But don’t overlook the real Mother Lode
There is great excitement in exploring, be it travel, business, study. It’s a natural urge that most of us experience, we want to get out, see the world. Exploring is a necessary step toward a larger view of life and it’s staggering potential. When you return to home base after gathering all this fascinating stuff, (it may have taken you several years), please turn to exploring your inner space, the Mother Lode you were born with. If you disregard this rich vein of creativity and passion, you may become wealthy but hate your day to day employment.
Over my many years I’ve heard friends and acquaintances bemoan the fact they have arrived at midlife, are financially secure but disappointed, feel they are drifting and their life has lost personal meaning. Perhaps if, in their teens, they had spent more time exploring their inner yearnings, digging deeper into ( half forgotten) early bursts of excitement revealed in, art, science, music, they would have discovered that vein of gold within their own DNA that would give inspiration and sustain them throughout life.
The other spectre looming over every teen is: “MONEY.” Will I get a job?” “Which career pays the most?” “How much debt will I have?”
These are the wrong questions to ask. Our materialistic society imposes this on every youth emerging into the adult world. This society asks you to ignore this pulsing vein of creativity, imagination and inherent skill – that speaks to your core being. Teachers, family, business leaders call you to, ‘come down to earth,’ apply yourself to advanced learning, accounting, management, science and get a secure job. Now you will be able to pick the ripe fruit of our society; a car, a house, children, happy retirement.
My point is, I wish there was a more balanced view of what constitutes a fulfilling life for emerging youth.
Creativity and imagination are not the exclusive property of art, music and literature. There are many careers in business, parenting and academia, that cry out for innovation and fresh thinking on a wide range of challenges.
My counsel to youth is – yes go exploring in the ‘outside’ world, but always check to look ‘inside’, be alert and sensitive to the things that stir your blood, and tells you this is the Mother Lode that will carry you forward with passion all through your life.
MAN’S STRUGGLE TO BUILD & SUSTAIN FOUNDATIONAL VALUES
It has been recorded that primitive tribes, when a great leader or warrior died, would eat and drink from the body in an attempt to gain some of the hero’s values; bravery, wisdom, conviction. Our present day christian service of communion echoes this practice – symbolically trying to capture some of Christ’s spirit.
For centuries mankind has struggled to build a path of values through the surrounding jungle of hatred, selfishness,and greed. It almost seems that man is, by nature more attracted to the dark side. Is it the drama and excitement that is fertile soil for all our corrupt and vicious tendencies? The movement to give the ordinary man or woman an equal voice in society has been fought
for hundreds of years. Traditional religion has wandered through this jungle using benedictions from the pulpit and has failed. Now is the time for rational secular values be adopted internationally and many of man’s centuries old conflicts would become manageable. These newly focused secular values build a pathway that stops the glorification of violence and war and creates peace and an environment for business, trade and domestic life.
The Democratic path man has been working to build is a tedious slog , often two steps forward, then two back. In addition to the paths foundational materials: Honesty, Equality, Compassion, we have found additional tools to help – science, research, and communication – but there is no quick way to build an evolving democratic path. Mankind is still going through, ’THE TEENS’.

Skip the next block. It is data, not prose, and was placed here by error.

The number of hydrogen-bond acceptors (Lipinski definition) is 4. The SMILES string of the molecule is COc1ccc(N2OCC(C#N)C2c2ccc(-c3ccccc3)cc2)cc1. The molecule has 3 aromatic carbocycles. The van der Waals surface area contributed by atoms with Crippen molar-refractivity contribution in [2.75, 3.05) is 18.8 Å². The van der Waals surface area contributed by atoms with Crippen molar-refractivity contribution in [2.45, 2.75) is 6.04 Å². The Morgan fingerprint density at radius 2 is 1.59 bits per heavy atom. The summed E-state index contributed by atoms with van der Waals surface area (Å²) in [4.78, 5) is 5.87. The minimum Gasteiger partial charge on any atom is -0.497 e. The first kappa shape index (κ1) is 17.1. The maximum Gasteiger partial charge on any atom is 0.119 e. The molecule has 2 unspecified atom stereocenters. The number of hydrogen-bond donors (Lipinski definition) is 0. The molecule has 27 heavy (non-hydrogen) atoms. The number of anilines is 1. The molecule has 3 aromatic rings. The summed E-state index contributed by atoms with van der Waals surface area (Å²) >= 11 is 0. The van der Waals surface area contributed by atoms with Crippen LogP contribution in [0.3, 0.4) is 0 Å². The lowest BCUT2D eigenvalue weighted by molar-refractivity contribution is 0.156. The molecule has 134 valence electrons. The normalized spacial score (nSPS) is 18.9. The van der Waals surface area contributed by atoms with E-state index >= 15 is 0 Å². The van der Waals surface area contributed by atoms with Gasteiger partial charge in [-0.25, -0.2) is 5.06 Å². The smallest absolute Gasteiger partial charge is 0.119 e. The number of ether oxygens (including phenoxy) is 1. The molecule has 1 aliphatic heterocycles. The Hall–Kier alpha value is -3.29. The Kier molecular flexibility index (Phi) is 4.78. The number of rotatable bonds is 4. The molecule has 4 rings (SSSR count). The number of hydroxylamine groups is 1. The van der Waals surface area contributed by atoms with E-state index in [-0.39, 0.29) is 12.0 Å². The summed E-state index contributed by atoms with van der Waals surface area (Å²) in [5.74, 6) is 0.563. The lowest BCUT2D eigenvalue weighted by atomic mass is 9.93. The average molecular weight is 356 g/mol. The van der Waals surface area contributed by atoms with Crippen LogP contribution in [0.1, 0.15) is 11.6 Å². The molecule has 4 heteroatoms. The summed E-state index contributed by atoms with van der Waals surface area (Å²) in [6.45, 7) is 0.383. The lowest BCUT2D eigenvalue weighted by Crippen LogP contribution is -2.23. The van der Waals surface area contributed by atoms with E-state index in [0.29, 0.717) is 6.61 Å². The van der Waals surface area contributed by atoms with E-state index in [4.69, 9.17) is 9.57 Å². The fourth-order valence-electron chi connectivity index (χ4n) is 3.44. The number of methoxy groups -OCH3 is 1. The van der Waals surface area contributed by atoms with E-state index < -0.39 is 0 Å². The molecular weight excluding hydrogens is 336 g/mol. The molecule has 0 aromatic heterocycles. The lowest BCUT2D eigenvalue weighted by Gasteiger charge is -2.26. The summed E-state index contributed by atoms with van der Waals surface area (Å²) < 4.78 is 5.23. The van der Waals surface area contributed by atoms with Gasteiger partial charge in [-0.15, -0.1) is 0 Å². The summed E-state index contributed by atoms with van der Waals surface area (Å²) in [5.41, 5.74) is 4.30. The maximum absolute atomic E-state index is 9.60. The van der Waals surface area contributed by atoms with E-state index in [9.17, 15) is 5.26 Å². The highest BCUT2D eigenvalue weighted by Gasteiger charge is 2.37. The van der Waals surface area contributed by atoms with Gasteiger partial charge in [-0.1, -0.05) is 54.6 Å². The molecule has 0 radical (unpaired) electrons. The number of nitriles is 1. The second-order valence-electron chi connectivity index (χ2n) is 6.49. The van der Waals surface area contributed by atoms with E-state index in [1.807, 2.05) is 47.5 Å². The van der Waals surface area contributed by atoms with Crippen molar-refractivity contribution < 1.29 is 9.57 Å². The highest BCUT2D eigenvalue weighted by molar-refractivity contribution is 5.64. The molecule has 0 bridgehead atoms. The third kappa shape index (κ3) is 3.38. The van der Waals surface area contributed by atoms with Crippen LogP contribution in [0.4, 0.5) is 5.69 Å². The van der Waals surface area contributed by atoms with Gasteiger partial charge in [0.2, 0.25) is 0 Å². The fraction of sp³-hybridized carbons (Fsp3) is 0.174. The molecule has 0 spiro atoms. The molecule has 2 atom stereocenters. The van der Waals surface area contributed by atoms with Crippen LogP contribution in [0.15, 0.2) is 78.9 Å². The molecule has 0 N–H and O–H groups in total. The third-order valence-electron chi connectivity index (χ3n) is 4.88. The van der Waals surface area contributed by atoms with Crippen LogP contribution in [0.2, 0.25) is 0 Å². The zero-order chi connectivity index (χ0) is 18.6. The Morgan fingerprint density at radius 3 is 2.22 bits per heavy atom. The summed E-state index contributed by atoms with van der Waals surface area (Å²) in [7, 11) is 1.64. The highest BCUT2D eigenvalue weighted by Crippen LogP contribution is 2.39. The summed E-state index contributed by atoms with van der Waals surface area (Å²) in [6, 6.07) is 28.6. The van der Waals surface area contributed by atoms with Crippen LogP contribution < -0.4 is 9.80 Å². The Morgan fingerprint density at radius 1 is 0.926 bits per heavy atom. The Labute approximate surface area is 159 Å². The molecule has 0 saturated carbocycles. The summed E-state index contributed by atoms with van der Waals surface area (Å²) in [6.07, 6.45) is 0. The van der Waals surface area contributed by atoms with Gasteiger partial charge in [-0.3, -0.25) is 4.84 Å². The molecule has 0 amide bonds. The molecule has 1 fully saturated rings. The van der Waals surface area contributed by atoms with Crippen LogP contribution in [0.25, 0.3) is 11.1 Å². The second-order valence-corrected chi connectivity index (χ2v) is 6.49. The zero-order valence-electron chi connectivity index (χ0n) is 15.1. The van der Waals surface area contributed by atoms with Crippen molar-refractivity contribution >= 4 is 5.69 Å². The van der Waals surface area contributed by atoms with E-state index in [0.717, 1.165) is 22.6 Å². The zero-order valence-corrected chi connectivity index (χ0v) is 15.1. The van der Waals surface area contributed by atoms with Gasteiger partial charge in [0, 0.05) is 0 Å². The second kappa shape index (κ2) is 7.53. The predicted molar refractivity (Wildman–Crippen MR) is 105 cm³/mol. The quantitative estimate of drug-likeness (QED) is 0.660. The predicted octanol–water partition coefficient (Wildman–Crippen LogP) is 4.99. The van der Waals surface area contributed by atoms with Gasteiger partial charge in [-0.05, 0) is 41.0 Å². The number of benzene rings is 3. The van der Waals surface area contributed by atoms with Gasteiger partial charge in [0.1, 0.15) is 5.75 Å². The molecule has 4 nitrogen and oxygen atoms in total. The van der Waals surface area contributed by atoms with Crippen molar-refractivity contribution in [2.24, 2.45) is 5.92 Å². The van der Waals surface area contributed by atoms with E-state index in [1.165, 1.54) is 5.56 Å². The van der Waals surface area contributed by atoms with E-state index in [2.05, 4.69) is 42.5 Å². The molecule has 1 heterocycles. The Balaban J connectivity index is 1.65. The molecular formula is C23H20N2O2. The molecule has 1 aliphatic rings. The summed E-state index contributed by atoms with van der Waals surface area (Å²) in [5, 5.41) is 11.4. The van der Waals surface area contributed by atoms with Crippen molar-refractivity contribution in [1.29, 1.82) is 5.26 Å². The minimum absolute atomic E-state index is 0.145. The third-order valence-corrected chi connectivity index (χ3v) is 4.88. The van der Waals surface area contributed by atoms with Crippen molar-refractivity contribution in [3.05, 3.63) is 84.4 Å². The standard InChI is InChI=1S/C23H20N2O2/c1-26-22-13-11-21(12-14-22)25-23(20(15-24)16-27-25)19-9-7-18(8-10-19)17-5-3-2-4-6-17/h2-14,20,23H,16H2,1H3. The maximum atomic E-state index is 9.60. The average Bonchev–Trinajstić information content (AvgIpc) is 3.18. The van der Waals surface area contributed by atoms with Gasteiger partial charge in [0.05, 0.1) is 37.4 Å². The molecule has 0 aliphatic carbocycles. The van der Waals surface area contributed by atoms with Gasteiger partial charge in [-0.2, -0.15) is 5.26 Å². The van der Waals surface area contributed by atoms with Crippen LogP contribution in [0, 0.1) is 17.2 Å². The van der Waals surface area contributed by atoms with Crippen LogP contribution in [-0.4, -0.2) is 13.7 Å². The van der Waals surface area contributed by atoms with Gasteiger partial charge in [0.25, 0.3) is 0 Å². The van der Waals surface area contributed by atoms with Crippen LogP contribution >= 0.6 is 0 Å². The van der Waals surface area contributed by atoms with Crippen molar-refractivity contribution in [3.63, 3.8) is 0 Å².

One of the difficulties with building democratic values is we encounter deep seated barriers rooted in culture, and religion. For instance, women’s reproductive rights, (a fundamental right in most modern societies), clashes with many religious beliefs. Another example again regarding women’s rights – is equal pay for equal work. The culture of capitalism has resisted this for many years as they have with government provided health care, pensions, and social assistance funding.
The common man and the common good have made headway in the last hundred years but Equality is the hardest concept to build into this path of values. Corporations, with the acquiescence of Government, wants to control every aspect of society. They believe they are the engine of progress, (money is everything) and they have entitlement.
Until the human species realizes that growth and material wealth is not the end game, completing this path of values will continue to be a battle of attrition.
I HAVE LEAD A LIFE OF SUBMISSION
Born facing many physical problems my life long struggle has been to grow, learn and be fulfilled in some way. Whether it was doctors, nurses, parents, teachers, bosses – again and again I had to submit. As a child I could not run away screaming in a purple faced tantrum; as a teen I could not flout my parents and drive my car to a drunken all night party. In sports I couldn’t bash my way into the ‘A’ team. In the workplace I was not able to bully my way to the top. In my life I have had to face acceptance of submission on the outward level but on the inner level, I fought fiercely for an individual voice. Yes we must have leaders and protocols but we all must also be given a chance to speak.
I realise that some, upon reading this first paragraph, would say – this is simply sour grapes, (poor guy – he wasn’t able to do normal things and he’s frustrated.) What I learned from my life experience has a much broader message for individuals and for society at large: submission means temporarily giving up a bit of ego but at the same time, with humility, study and imagination a person can grow to a full and intelligent maturity. And in the larger context, especially in the struggle to defend and improve democracy, we submit to group discipline that not only allows for expression of opinions but seeks out creative suggestions. Yes whatever the body; town council or National Parliament, democracy is slow moving, at times frustrating and often involves involves submission (without grievance) to the group. Fairness, patience and empathy is the humanist way to deal with conflict.